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It Pays to Give

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Every year around the holidays, we  start getting emails, phone calls and press release_notess from collision repair facilities about their charitable efforts. 

Many are involved in vehicle donation programs, others in food drives or Toys for Tots. We started contacting some of these shops to learn more about their efforts and it turns out a lot of them are involved in charitable initiatives or community-focused efforts year-round. After digging into it further, it was really remarkable to find out how many facilities make a point of giving back to their customers and communities year after year.

So, in this issue, we decided to highlight some of those shops, looking at how they give back and what impact their efforts have had on their businesses. In “Goodwill, Good Business,” the initiatives of five collision repair centers are detailed. Each effort is different, but the purpose is the same. These operators have a sincere passion for helping others and it pays off.

One of them, Frank Butori, owner of Butori Collision Center in Butte, Mont., says he believes strongly in providing for the community that provides for him.

“Who’s going to help me out if I don’t help my people? I live in Butte, I buy in Butte, and I give in Butte,” he says.

Butori sponsors local sporting events and food drives, donates to local schools and helps the elderly during Christmas. His shop also buys Christmas dinner and gifts for one family in need each year.

Jay Urato, owner of Windham Coach and Carriage in Battleboro, Vt., whose shop is also committed to community engagement, says the efforts aren’t for the business, but there’s no question they contribute to the shop’s success.

“It shows the community in a positive way that Windham Coach and Carriage is involved,” Urato says. “It’s about having your face out there all the time, and it shows that you’re getting involved and you want to be part of the community.”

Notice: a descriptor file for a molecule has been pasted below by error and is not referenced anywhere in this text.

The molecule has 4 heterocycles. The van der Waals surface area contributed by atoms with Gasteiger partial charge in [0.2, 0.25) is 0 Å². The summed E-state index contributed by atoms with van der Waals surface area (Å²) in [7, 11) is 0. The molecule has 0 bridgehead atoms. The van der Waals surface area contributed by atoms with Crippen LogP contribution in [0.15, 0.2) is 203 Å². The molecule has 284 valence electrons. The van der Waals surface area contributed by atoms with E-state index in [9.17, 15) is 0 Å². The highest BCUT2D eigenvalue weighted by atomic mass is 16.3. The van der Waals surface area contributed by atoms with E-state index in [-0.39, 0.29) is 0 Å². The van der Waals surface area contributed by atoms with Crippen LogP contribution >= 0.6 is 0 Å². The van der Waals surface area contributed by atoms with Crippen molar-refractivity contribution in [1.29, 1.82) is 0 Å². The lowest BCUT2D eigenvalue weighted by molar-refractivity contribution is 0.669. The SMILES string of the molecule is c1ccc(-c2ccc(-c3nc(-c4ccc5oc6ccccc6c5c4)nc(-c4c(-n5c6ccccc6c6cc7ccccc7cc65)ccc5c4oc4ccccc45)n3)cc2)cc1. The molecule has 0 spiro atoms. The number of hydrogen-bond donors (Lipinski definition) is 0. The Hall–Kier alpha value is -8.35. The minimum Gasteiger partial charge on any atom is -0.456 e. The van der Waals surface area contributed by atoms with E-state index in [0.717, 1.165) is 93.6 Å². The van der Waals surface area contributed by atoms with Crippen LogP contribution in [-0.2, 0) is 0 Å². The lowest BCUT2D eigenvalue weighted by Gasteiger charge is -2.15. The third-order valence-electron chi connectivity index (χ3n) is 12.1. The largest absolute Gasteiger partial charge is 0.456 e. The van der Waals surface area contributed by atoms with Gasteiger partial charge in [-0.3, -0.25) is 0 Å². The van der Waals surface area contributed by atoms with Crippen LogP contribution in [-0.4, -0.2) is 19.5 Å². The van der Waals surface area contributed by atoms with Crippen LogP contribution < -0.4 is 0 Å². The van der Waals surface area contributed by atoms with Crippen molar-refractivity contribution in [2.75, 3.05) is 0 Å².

Hopefully these shops will inspire you to start, continue, or expand your own community-involvement efforts. You can even find a great example of how to set up a vehicle donation program in our Idea Shop feature. As many shops have already found out, going the extra mile to connect with your customer base can do wonders for your business.

Elsewhere in this issue, there are plenty of inspirational stories and useful strategies to help get you through the often slow holiday season. You can find a case study about a shop that grappled with a huge blow during the recession—when sales were cut in half in the middle of a $1 million expansion.

If you’ve got time for a little reading, we put together a list of five leadership books, recommended by five shop operators who have used them to grow their businesses. This issue of FenderBender also offers a strategy for developing customers for life and  another on outsourcing marketing initiatives, which can be more affordable and valuable than you might guess.

Enjoy the read, and from all of us at FenderBender, happy holidays.

Jake Weyer

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